It’s a common question. Especially when we first move overseas. We get it from Embassy employees, taxi drivers, store clerks, and waiters. Sometimes it happens in the beginning of the conversation, sometimes it’s after we confuse them greatly since Sean can speak to locals in Georgian or Russian but then we switch to English between ourselves.
Where are you from?
The answer to this question has changed over the last five years. Up until last April, I always called Wisconsin my home state, but when we bought a house in Maryland and finally put down some roots things shifted. We made the conscious decision to return to the Bay Area when we came back from Dushanbe, even though Sean’s commute would still be long and at the time I didn’t know what I would be doing for work. It would have made sense to move closer to DC, but in the two years we lived in Annapolis previously it developed a hold on us and we wanted to return.
So now my answer to “where are you from?” is inconsistent at best. Sometimes I’ll say Maryland. Sometimes I’ll say Annapolis or Edgewater. Sometimes I’ll say Washington – though out here that answer has proven to be problematic; since this is a wine making region, they assume I mean Washington state and start trying to talk to me about grape varieties I know nothing about. If I want to keep it vague, I’ll say I’m from the U.S. And, sometimes, I still say I’m from Wisconsin.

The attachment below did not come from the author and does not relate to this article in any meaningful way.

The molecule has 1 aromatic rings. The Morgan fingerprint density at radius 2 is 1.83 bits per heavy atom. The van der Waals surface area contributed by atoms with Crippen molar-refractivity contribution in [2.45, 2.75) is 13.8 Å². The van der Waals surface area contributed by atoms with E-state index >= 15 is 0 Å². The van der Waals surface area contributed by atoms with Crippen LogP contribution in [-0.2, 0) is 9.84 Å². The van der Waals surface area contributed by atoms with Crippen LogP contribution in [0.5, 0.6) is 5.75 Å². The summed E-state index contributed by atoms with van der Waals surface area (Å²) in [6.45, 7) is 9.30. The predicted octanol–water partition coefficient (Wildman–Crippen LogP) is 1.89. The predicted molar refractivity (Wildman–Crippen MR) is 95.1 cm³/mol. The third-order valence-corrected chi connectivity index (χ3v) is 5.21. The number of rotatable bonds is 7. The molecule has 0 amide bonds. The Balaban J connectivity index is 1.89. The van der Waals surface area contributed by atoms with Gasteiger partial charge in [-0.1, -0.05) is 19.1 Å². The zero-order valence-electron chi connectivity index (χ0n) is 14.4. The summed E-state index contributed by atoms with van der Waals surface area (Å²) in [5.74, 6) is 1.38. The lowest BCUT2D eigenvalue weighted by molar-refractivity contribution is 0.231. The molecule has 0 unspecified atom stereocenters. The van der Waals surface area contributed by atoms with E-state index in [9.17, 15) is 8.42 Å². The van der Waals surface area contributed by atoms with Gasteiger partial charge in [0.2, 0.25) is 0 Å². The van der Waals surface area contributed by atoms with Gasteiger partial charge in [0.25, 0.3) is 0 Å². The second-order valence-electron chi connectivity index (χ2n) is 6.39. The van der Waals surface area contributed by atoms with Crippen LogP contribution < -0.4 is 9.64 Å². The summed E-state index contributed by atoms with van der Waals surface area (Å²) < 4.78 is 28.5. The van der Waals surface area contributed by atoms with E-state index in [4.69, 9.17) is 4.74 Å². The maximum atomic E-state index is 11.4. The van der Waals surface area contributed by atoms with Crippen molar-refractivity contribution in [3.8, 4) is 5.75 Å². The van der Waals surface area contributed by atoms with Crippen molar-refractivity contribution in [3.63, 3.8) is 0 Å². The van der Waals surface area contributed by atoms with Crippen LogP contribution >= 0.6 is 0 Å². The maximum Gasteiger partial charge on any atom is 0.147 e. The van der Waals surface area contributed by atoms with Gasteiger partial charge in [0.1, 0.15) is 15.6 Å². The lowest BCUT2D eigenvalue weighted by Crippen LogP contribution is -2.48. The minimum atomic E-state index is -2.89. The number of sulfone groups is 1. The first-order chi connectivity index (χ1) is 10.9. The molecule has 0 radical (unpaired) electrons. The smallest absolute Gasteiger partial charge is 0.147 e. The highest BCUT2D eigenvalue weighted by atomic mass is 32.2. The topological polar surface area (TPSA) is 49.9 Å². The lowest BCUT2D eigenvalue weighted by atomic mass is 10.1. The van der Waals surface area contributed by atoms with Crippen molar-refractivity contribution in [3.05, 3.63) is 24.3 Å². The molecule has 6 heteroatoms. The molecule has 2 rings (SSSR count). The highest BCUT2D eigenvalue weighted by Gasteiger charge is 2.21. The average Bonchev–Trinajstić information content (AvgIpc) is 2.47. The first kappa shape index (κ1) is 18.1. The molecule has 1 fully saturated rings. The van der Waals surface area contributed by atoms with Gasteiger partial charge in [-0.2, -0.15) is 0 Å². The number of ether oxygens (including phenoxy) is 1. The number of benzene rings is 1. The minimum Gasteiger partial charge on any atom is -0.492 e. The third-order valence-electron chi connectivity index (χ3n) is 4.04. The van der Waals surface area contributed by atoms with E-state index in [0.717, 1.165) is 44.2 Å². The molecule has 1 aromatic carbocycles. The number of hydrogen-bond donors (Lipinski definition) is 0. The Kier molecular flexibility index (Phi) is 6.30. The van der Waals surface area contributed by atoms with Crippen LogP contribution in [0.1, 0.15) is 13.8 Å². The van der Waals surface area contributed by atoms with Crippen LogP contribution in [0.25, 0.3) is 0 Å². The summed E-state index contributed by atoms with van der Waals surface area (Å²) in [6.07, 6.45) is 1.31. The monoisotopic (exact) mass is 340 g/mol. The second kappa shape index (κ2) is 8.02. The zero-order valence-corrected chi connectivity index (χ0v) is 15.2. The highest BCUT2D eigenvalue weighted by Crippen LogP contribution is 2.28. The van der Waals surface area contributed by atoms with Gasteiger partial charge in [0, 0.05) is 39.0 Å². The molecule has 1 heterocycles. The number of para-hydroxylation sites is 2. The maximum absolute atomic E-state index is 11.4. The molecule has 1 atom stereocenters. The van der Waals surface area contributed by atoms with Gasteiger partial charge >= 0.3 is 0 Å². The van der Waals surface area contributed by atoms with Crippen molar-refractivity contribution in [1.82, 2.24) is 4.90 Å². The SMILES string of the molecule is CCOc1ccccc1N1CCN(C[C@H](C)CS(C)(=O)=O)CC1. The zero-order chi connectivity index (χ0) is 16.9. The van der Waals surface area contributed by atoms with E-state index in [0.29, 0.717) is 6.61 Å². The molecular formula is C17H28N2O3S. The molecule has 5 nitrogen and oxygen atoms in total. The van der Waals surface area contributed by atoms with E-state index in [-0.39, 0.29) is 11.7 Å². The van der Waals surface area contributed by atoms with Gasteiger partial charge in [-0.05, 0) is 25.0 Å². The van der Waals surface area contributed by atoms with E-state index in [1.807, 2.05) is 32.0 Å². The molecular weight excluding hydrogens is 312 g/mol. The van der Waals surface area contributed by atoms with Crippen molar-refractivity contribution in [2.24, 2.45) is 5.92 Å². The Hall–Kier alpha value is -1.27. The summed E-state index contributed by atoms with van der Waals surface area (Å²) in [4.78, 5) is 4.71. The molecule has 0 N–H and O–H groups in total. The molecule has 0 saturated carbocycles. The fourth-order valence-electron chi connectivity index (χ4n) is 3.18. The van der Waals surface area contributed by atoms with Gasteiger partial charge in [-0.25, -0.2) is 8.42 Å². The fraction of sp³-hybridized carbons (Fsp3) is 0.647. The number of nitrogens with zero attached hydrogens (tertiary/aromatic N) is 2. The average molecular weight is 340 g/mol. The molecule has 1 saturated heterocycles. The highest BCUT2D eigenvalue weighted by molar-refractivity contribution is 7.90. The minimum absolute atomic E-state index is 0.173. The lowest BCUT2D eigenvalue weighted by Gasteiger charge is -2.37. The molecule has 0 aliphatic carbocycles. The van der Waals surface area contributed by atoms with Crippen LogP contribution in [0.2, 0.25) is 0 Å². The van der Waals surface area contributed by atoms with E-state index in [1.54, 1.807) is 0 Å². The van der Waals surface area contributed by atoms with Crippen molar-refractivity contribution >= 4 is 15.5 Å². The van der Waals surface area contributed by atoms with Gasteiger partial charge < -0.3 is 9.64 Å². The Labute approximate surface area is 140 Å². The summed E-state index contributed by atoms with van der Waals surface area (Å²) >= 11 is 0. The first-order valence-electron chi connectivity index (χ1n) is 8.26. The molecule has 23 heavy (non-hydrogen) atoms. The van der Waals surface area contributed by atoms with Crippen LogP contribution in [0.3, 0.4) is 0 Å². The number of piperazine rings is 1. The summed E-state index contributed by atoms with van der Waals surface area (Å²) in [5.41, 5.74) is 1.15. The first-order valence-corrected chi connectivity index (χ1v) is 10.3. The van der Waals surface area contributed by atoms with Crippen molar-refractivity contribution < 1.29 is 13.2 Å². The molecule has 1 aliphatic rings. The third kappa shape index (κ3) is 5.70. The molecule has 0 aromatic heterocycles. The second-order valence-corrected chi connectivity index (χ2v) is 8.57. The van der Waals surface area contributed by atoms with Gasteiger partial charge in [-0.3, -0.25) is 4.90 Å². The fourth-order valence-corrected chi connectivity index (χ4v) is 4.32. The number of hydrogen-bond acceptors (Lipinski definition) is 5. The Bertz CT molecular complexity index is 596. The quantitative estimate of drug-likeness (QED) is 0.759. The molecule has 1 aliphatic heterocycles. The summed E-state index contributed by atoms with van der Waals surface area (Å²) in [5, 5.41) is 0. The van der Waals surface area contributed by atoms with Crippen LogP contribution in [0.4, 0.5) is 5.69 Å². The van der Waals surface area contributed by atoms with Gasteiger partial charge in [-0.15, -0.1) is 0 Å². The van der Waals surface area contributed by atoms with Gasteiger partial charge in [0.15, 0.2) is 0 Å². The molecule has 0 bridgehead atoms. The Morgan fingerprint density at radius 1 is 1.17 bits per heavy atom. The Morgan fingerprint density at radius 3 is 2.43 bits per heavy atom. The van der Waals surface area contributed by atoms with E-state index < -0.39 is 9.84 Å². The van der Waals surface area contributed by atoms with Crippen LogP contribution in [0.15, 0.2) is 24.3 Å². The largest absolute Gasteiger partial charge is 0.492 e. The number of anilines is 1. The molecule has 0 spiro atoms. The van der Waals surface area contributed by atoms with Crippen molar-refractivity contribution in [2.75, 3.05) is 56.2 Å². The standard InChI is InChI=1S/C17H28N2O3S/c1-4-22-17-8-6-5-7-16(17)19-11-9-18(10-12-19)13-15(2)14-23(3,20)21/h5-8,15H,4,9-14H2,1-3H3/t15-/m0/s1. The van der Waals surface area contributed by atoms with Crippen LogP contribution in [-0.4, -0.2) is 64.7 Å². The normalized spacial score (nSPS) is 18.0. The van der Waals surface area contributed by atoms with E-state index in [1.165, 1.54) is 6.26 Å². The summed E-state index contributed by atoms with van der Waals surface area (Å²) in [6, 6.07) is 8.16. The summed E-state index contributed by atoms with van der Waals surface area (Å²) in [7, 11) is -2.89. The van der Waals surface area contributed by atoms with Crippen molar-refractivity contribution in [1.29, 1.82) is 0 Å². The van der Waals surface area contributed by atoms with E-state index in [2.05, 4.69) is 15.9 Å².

Occasionally, my answer changes mid-conversation. If I originally say I’m from Maryland, but then the topic of family or beer or cheese or football or anything that remotely reminds me of home I’ll drop a “well, I’m originally from Wisconsin and we have the best beer/cheese/football team/college town/lakes in the country. And I’m prepared to fight you about it.”
In this mobile lifestyle, I think it’s common for us to identify multiple places as home, or even identify with what’s call the third culture. This applies more to children where the child is raised in a culture that is different from their parents or their passport. During their early developmental years, the child is exposed to the first culture of their parents, and the second culture of the country where they currently reside. They often move away before before they have the chance to fully develop their identity. Thus creating the third culture that is sometimes described as a blend of the two.
It’s not often discussed, but I think the concept of a third culture can apply to transient adults as well. Myself as an example of this. If you want to call my early twenties as “formative developmental years,” I lived in Wisconsin as an adult (out of school with a full time job) for a total of four months before I moved to Maryland. In Maryland, I was experiencing a culture that was different than the one on my vertical drivers license. Everything was familiar but very different. Red meat and brats were hard to find. Everything was so expensive. Why are there so many trees everywhere? I went through culture shock, though I didn’t know it at the time.
But, of course, over time I adapted to my new surroundings, and today it feels like home. My entire adult life in the U.S. has been on the East Coast, but I still search for little ways to bring the Wisconsin culture with me to Maryland. I want a yard with trees and space, not a cramped town home where you’re on top of your neighbors. I cook way too much food anytime someone comes over. We grill out with beer like Wisconsinites and eat expensive cheddar cheese when we can find it.
I’m from Maryland. I’m from Wisconsin. I’m from both. And it’s just fine with me.